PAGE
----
Introduction by Michael Slater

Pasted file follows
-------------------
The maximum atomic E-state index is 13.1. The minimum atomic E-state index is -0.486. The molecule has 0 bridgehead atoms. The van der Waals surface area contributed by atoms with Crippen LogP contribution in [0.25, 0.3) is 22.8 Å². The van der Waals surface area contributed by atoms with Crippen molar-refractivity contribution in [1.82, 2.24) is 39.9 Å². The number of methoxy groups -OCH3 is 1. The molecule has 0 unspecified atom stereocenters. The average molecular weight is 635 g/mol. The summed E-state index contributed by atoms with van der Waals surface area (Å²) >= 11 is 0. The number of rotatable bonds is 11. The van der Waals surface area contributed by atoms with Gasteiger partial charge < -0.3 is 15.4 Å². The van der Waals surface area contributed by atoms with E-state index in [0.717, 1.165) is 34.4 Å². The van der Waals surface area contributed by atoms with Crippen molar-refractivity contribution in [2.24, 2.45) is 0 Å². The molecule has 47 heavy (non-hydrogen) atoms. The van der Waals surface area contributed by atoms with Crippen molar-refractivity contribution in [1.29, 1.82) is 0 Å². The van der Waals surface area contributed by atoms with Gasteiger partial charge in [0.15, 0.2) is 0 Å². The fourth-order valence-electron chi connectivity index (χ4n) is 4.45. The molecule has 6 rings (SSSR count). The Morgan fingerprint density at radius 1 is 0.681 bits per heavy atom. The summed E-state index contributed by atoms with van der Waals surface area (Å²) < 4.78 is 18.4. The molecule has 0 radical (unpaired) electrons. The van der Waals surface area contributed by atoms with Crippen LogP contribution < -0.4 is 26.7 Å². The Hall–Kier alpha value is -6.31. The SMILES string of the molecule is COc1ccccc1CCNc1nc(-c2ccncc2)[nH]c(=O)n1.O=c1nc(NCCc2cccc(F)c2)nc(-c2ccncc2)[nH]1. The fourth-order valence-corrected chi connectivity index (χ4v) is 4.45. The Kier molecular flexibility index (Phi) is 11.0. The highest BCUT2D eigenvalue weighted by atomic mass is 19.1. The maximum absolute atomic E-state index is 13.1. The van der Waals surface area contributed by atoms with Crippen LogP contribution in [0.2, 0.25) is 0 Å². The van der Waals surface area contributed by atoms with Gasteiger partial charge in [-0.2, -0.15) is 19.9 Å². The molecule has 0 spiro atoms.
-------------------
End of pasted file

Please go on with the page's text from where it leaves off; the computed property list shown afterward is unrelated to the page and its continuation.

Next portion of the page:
David Copperfield, Dickens’s eighth novel and his own favourite, with what he called its ‘very complicated interweaving of truth and fiction’, is the first one written in the first person, a narrative mode prepared for by his recent completion of a fragment of autobiography describing his ‘hard experiences in boyhood’. The manuscript of the novel, in the Forster Collection at the Victoria and Albert Museum, shows that Dickens had great difficulty in arriving at a title for the new story, eventually rejecting more elaborate versions for the following: The Personal History of David Copperfield. That he had the general outline of the story in his mind before he began to write is shown by his plans for the first monthly number in which Aunt Betsey makes a brief, very dramatic, appearance (clearly we are going to meet her again) and we are introduced to the quintessentially Dickensian Peggotty household as well as to Steerforth, Dickens’s version of the Byronic Hero. Also in chapter 2, in the paragraph beginning, ‘And now I see the outside of our house …’, we have the first example of what I described in my biography of Dickens (p.289) as ‘those beautiful retrospective passages, written in the present tense and delicately mingling pathos and humour, that mark significant stages in David’s life’.